At this stage, the summer plans are unclear beyond an away date in France on May 29. At least one more task will be added to the diary to facilitate a lengthy get-together.
Granted, after four years, we have learned it would be unwise to expect a radical change of philosophy.
There have been sporadic discussions about switching to three at the back and looking at alternative systems but Ireland ultimately reverted to type when it really mattered.
And, in terms of the style of play, that may always be so with results all that matter. But changes in personnel have been forced on management; decisions which cannot be delayed.
Declan Rice's role in the set-up needs to be clarified this side of the summer. There's a certain Jack Grealish-driven paranoia that kicks in when an Irish-declared player starts to perform at a level which would pique England's curiosity.
Rice has given the FAI no cause to doubt his commitment. The London lad was belting out the anthem ahead of U-21 matches in the tail end of last year. But there was a pragmatism in inviting him to train in Fota Island last May and the same logic should be used to bring him into the fold for Turkey. That's a project that is worth putting time into; eyes must be on the ball.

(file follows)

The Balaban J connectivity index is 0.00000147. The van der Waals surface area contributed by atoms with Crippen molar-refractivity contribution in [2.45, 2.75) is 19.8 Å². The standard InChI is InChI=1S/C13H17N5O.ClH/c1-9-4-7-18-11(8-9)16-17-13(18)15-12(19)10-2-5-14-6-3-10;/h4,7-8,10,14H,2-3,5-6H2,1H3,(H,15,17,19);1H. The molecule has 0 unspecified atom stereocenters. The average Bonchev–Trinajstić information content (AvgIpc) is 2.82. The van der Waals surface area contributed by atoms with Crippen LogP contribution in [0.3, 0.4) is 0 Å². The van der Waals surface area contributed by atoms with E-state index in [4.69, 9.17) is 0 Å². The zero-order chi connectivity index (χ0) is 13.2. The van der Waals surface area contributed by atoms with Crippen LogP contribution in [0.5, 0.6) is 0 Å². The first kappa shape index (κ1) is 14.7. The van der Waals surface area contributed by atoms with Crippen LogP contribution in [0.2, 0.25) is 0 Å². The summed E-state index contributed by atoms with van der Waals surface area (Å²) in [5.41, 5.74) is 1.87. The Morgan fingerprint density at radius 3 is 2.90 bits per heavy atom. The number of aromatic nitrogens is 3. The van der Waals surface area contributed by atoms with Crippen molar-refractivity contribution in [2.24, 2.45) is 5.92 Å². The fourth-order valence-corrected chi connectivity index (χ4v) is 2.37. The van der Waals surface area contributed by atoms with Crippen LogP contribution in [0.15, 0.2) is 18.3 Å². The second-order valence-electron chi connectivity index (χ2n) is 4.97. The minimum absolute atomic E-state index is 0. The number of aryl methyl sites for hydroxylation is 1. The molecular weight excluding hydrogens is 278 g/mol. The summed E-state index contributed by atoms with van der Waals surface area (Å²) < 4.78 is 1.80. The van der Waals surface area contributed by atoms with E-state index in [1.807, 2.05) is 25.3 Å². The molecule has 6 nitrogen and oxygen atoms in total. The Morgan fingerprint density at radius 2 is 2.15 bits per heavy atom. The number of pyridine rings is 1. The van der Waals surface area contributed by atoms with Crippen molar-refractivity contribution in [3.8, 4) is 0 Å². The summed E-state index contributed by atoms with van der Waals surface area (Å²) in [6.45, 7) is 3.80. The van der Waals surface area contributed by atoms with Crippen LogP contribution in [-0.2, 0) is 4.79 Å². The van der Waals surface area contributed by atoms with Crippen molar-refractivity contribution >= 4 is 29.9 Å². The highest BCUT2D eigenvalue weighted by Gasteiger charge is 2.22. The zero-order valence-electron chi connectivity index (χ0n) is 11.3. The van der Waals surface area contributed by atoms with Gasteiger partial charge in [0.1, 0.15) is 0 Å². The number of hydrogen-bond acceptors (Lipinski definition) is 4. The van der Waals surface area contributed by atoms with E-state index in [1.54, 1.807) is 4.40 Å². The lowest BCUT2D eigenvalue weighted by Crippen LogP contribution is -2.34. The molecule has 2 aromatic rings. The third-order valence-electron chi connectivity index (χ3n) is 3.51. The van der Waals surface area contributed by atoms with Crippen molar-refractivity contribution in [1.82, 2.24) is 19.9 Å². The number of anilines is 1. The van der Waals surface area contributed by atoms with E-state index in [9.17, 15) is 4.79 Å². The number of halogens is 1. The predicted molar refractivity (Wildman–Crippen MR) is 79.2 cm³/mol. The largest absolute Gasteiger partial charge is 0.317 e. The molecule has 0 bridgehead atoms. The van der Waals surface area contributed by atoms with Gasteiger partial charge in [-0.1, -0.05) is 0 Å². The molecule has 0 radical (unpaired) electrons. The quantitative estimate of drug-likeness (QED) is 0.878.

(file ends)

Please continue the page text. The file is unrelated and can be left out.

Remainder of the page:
But there's other business to attend to as well. If management are playing the long game towards 2020 then there are players to scout beyond the obvious tried and tested.
Connor Ronan's loan switch from Wolves to Portsmouth is an interesting one for starters. Reading's Liam Kelly deserves further examination.
Then there are players on the fringes of squads that might be seeing action at U-23 level - and they can be monitored with a view to inviting them into training camps.
At Championship level, Alan Judge is back fit and ready to knock on the door again.
Matt Doherty and Greg Cunningham have played no part competitively under O'Neill but are very well regarded in the Championship.
If Sean Maguire overcomes his hamstring woe, that's another reason to visit Preston - Alan Browne and Daryl Horgan are developing too.
In other words, there is the basis for drawing up a sizeable to-do list.
There are precedents for job sharing. Guus Hidding relocated to Chelsea for three months in 2009 while in charge of Russia - one can only assume that Roman Abramovich helped to smooth things over.
His spell at Chelsea was quite successful, even though it overlapped with a competitive window for Russia.
They won those matches, but missed out on the next year's World Cup.
O'Neill's assistant Roy Keane also juggled his role with a spell working under Paul Lambert.
It's far more common for an assistant to split roles, but that wasn't exactly a resounding success either.
But the bottom line for the FAI is that if O'Neill is suitably intrigued by the Stoke opportunity, then maybe it's a sign that their partnership has run its course.
The Derryman was stung with the reaction to the Danish loss, yet the soundings were that he was prepared to move beyond that and get stuck into a rebuilding job.
A six-month Stoke sojourn to start it off would do little to steady shaky foundations.